The Best Light for Philodendron Plants

Philodendrons are some of the most popular houseplants because they are relatively low maintenance and can thrive in a variety of conditions. However, one factor that can greatly impact their growth and health is the amount and quality of light they receive. In this article, we will explore the best types of light for philodendron plants, how to provide the right amount of light, and how to troubleshoot any issues related to light.

Understanding Light Requirements for Philodendron Plants

Before we dive into the best types of light for philodendron plants, it’s important to understand their light requirements. Philodendrons are tropical plants that naturally grow in the understory of rainforests, which means they are accustomed to filtered, indirect light. While they can adapt to different lighting conditions, they generally prefer bright but indirect light.

The Best Types of Light for Philodendron Plants

There are two main types of light that can be used for philodendron plants: natural light and artificial light.

Natural Light

Natural light is the best option for philodendron plants, as it provides the full spectrum of light they need to thrive. Ideally, they should be placed near a north or east-facing window where they can receive bright, indirect light. However, it’s important to avoid direct sunlight, as this can scorch their leaves.

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Artificial Light

If natural light is not available or not sufficient, artificial light can be used to supplement or replace natural light. LED grow lights are the best option, as they provide a full spectrum of light and are energy-efficient. When choosing grow lights for philodendron plants, look for lights with a color temperature between 5000-6500K and a PAR value of at least 200.

How to Provide the Right Amount of Light for Philodendron Plants

In addition to the type of light, it’s also important to provide the right amount of light for philodendron plants. This includes considering placement, duration, and intensity.


As mentioned earlier, philodendron plants prefer bright but indirect light. This means they should be placed near a north or east-facing window where they can receive bright, filtered light. If using artificial light, the lights should be placed no more than 6 inches above the plant.


Philodendron plants need at least 12 hours of light per day to grow properly. This can be achieved by either providing natural light during the day and supplementing with artificial light in the morning and evening, or by using artificial light for 12-16 hours per day.


The intensity of the light should also be considered. Too little light can result in slow growth and smaller leaves, while too much light can cause leaf burn and stunted growth. A good rule of thumb is to provide bright, filtered light that is not too intense.

Troubleshooting Light-Related Issues with Philodendron Plants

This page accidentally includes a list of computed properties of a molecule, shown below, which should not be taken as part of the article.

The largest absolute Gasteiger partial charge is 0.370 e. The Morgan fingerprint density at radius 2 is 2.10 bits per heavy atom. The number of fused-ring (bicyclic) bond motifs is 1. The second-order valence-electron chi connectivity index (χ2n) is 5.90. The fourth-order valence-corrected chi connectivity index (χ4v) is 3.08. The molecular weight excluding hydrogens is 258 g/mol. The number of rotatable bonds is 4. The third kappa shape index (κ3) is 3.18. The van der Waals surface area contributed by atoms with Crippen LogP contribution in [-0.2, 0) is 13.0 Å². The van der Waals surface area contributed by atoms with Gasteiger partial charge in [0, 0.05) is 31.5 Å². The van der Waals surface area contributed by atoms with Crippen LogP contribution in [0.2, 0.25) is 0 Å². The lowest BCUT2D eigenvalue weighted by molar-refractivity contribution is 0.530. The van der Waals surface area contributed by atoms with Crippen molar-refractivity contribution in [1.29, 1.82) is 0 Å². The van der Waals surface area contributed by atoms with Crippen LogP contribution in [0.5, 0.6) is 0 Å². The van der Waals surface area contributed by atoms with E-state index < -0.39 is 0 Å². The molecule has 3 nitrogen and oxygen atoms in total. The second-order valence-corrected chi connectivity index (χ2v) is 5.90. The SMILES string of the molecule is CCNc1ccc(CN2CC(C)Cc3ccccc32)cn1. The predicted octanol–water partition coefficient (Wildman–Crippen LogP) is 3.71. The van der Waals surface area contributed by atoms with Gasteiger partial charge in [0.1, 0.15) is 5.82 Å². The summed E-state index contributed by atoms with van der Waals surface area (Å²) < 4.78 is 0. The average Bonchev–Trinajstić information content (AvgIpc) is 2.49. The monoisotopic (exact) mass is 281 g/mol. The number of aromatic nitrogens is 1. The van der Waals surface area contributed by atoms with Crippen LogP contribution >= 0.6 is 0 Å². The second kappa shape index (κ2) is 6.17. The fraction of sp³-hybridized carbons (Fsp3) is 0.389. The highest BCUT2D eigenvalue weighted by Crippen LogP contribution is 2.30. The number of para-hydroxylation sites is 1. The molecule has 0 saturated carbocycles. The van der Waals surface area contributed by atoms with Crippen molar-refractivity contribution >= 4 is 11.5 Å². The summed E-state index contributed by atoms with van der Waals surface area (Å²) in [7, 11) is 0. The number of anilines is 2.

Too Little Light

If a philodendron plant is not receiving enough light, it may exhibit some of the following symptoms:

  • Slow growth
  • Smaller leaves
  • Leaf drop
  • Leggy stems
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To remedy this, try increasing the amount and intensity of light. This can be done by moving the plant closer to a window or increasing the duration of artificial light.

Too Much Light

On the other hand, if a philodendron plant is receiving too much light, it may show signs of:

  • Leaf burn
  • Stunted growth
  • Wilting leaves
  • Yellowing or browning leaves

To fix this issue, move the plant further away from the light source or filter the light with a sheer curtain or shade cloth.

Light Burn

Light burn occurs when a plant is exposed to direct, intense light for too long. This can cause brown or black spots on the leaves and can eventually lead to the death of the plant. To prevent light burn, make sure to filter the light and avoid placing the plant in direct sunlight.


Proper lighting is essential for the growth and health of philodendron plants. By understanding their light requirements and providing the right type, amount, and intensity of light, you can ensure your philodendrons thrive. Remember to choose the right type of light, place the plant in the right location, and provide the correct duration and intensity of light. With these tips in mind, your philodendron plants will be happy and healthy for years to come.

Read more: Philodendron Soil: The Ultimate Guide


1. Can philodendron plants grow in low light conditions?

  • Yes, philodendrons can tolerate low light conditions, but they will grow slower and may have smaller leaves.

2. Can philodendron plants survive in direct sunlight?

  • No, philodendrons are tropical plants that prefer filtered, indirect light. Direct sunlight can burn their leaves and cause damage.
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3. How often should I water my philodendron plants?

  • Philodendrons prefer to be kept moist but not soaking wet. Watering once a week or when the top inch of soil feels dry is usually sufficient.

4. Do philodendron plants need fertilizers?

  • Yes, philodendrons benefit from regular fertilization during the growing season. Use a balanced, water-soluble fertilizer every 2-3 weeks.

5. How can I propagate my philodendron plant?

  • Philodendrons can be propagated through stem cuttings. Cut a stem below a node, remove the lower leaves, and place the cutting in water or soil until roots develop.

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